“I think we will be very proud of the work we do, but donʼt expect a Google or an iPhone,” Lee says. “This is not possible at the first iteration.”

As for the second iteration, Lee says he will unveil that later, perhaps on the companyʼs second anniversary. For now, here is what we know about the start-ups Incubation Works is incubating and the secret projects they have been working on.

Incubation Works companies and projects

Tapas: Android-based Mobile Phone Operating System

Aimed at China’s growing number of young mobile Internet users who are buying smartphones, which are increasingly becoming cheaper in the country, this operating system is based on Google’s Android and includes features tailored to Chinese users. 

Such features include contact lists that sync with social networks, software that detects what cities subscribers are calling to or from, a music player that displays lyrics for karaoke fans and e-book reader, which is crucially important here as many Chinese have long read books and other content on handsets.

WonderPod: “iTunes+” for All Smart Phones

For Chinese mobile users, entertainment is a crucially important part of their handset experience.

As 3G access spreads and smartphone penetration increases across the country, more users will inevitably be downloading music, videos and games on their phones.

The problem is third-generation access remains expensive in China and also as more users convert to 3G, there is a risk networks will be clogged with data-heavy content sought by subscribers. This solution (called Wandoujia in Chinese) provides a PC program to manage mobile content.

Users can download videos, music and e-books via a USB cable, helping to alleviate the high cost of downloading data via 3G networks.

Umeng: Mobile Analytics

While it is becoming increasingly easier to track user behavior, demographics and other data from Internet users, figuring out exactly what people are doing on their mobile phones is another story.

This solution is aimed at giving developers a better understanding of who is using the applications they are creating, on what type of phones and identifying whether or not their programs have glitches across different mobile platforms.

It offers a special “Mobile Metrics Report” featuring information about users and the overall market based on data retrieved from more than 1 million phones. Other features include analytics tools enabling app developers to identify the user trends and behavior analytics of around 1 million end users.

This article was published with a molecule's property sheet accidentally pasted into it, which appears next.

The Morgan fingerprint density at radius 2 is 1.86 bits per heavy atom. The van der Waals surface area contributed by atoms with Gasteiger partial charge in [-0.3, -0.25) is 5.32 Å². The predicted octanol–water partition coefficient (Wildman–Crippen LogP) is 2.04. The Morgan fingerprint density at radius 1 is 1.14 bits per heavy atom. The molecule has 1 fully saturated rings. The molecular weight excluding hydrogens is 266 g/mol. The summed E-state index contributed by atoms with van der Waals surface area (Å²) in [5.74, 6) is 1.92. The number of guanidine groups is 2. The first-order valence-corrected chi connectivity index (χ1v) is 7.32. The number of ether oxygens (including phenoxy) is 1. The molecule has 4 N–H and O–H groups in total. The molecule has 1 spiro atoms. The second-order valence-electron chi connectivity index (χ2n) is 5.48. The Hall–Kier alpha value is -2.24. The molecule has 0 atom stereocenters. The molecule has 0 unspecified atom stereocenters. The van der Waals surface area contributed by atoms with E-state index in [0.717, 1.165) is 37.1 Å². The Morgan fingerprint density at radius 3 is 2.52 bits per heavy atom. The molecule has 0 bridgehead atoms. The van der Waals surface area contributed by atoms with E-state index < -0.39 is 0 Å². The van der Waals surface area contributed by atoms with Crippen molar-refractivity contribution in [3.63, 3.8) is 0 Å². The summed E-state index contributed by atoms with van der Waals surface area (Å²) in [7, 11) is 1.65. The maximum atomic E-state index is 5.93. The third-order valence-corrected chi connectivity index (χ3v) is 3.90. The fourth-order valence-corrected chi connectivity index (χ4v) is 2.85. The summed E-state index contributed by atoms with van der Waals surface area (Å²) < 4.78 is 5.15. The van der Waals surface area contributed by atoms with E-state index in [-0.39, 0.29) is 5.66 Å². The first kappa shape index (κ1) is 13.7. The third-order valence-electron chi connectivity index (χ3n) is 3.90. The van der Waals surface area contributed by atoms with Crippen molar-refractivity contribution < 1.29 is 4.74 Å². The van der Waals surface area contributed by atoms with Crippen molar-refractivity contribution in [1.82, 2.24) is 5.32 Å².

PhotoWonder: Fun Photo App for Generation Y

It’s no secret that Chinese like to take photos of themselves, their friends, in fact everything. This is an application that enables China’s young mobile users (its target is particularly young girls) not only to take photos with their phones but also edit them with a Photoshop-like software that is installed right on the handset.

The software allows users to lighten skin color, enlarge eyes, even remove acne. Special designs and stickers can also be added to the photos. The application has been released in simplified and traditional Chinese and is also already proving to be highly popular outside of China, particularly in South Korea where it has also been released. 

Ascending Cloud Technologies: Global Web & Social Game Platform

Once a developer creates an application, the complicated task of tailoring it to different mobile platforms and also distributing it in different markets must be completed. Ascending Cloud is intended to make this process easier.

The game publishing software, which is built on proprietary technology for developing and publishing social and Web games, enables publishing in over 30 countries, thus lowering the cost of multi-country game development and publishing. It will help developers reach more diverse markets, especially in smaller countries where there is high demand for games but few developers to create them for local demographics.


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Originally from Hot Springs, Arkansas, Lara moved to Shanghai to work as a journalist in 2008. Before that, she wrote for CNN International in London.